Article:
Terrorists pocketing millions of American dollars says report
The United States is indirectly paying tens of millions of dollars in protection money to Afghan terrorists, and potentially to the Taliban, to secure convoys carrying supplies to US troops in Afghanistan, congressional investigators said in a report.
The Pentagon’s system of outsourcing to private companies the task of moving supplies in Afghanistan, and leaving it up to them to provide their own security, frees US troops to focus on counterinsurgency. But its unintended consequences undermine US efforts to curtail corruption and build an effective Afghan government, according to the report to be reviewed at a congressional hearing on Tuesday.
“This arrangement has fueled a vast protection racket run by a shadowy network of terrorists, strongmen, commanders, corrupt Afghan officials, and perhaps others,” Representative John Tierney, chairman of a House of Representatives national security subcommittee, said in a statement. Tierney, a Democrat, said the system “runs afoul” of the Defence Department’s own rules and may be undermining the US strategic effort in Afghanistan. The report by the subcommittee’s Democratic staff called protection payments “a significant potential source of funding for the Taliban,” citing numerous documents, incidents reports and emails that refer to attempts at Taliban extortion along the road.
Congressional investigators began looking into the Defense Department’s $2.16 billion Host Nation Trucking (HNT) contract in November 2009. The contract covers 70 percent of the food, fuel, ammunition and other supply distributions to US troops in Afghanistan.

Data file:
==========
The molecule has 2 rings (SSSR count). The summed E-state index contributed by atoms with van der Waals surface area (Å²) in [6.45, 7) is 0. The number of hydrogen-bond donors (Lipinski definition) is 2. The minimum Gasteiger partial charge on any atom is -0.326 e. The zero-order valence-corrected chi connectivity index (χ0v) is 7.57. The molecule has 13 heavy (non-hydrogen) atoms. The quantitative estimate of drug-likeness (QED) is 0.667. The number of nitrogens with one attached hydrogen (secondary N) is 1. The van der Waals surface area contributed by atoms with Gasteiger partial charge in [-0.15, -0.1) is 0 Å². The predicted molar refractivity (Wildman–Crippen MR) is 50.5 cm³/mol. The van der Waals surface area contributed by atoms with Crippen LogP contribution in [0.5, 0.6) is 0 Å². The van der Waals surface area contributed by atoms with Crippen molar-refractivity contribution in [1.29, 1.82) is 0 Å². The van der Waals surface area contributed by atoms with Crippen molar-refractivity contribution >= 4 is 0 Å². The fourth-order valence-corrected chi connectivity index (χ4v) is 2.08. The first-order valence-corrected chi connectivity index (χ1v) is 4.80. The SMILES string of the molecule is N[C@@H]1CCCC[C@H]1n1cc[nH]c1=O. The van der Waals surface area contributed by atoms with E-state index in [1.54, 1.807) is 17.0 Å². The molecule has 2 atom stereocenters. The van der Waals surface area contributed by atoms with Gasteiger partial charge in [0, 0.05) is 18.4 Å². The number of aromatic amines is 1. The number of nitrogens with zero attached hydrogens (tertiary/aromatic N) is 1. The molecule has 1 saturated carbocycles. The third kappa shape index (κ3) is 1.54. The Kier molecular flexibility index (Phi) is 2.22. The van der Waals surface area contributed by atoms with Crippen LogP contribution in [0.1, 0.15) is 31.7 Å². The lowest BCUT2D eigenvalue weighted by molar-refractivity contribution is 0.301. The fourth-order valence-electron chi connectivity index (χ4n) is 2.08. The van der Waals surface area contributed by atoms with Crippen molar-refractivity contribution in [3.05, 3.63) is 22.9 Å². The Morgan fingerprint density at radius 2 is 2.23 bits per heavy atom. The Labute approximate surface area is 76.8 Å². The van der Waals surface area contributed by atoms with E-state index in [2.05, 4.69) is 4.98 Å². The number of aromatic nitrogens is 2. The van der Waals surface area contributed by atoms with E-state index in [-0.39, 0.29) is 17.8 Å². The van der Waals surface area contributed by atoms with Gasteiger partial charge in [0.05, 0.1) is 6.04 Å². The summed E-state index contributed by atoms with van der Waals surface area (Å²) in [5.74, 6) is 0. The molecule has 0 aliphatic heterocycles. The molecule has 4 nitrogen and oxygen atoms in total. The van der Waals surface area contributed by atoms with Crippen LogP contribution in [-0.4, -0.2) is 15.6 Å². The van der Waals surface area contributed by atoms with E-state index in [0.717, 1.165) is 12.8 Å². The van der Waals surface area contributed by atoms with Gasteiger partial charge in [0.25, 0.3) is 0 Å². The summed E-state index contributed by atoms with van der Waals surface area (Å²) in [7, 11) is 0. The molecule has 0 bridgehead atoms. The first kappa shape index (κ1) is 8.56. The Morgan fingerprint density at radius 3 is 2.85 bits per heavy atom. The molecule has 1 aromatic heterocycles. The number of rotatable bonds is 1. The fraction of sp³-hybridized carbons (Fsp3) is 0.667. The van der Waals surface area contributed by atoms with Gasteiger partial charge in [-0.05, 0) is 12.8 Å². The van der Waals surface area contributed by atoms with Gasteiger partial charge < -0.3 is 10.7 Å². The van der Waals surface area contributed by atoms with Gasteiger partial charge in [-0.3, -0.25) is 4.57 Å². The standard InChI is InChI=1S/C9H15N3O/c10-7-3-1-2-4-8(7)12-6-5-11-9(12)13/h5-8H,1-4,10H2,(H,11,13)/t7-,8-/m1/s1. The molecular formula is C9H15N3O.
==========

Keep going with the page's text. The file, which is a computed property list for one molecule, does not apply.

“HNT contractors and trucking subcontractors in Afghanistan pay tens of millions of dollars annually to local terrorists across Afghanistan in exchange for ‘protection’ for HNT supply convoys to support US troops,” the report said. “The HNT contractors frequently referred to such payments as ‘extortion,’ ‘bribes,’ ‘special security,’ and/or ‘protection payments,’“ the document said.
Oz gets first female PM, Rudd dumped
Julia Gillard had long been tipped as Australia’s first woman prime minister, but the way it finally happened has shocked almost everyone.
Only last month she said she was more likely to become a football star than replace her boss. But in a brutally efficient move driven by bad opinion polls and the approach of a general election, the Labor party dumped Prime Minister Kevin Rudd for his 48-year-old deputy. On June 24, Gillard was sworn in.
At a news conference that capped one of the most abrupt transitions in Australia’s often-bruising political history, Gillard said she accepted the job “with the greatest humility, resolve and enthusiasm.” She immediately sought to refocus attention on the popular decisions of the government in which she served for the past 2 1/2 years, while distancing herself from mistakes attributed to Rudd. She sought to defuse a bitter dispute with mining companies over a proposed tax on profits.
“She’s a good communicator and there’s a warmth about Gillard that Rudd never had,” said Norman Adjorensen, a political scientist at the Australian National University.
Hayek the ant eater
Hollywood star Salma Hayek said that she eats ants, worms and grasshoppers as she shared her odd tastes with US talk show host David Letterman. “These little ants fried are amazing - with a little guacamole...and the worms, there are many different recipes for those. The little grasshoppers have a smoky flavour to them. It’s the way they cook them, and it’s really good.”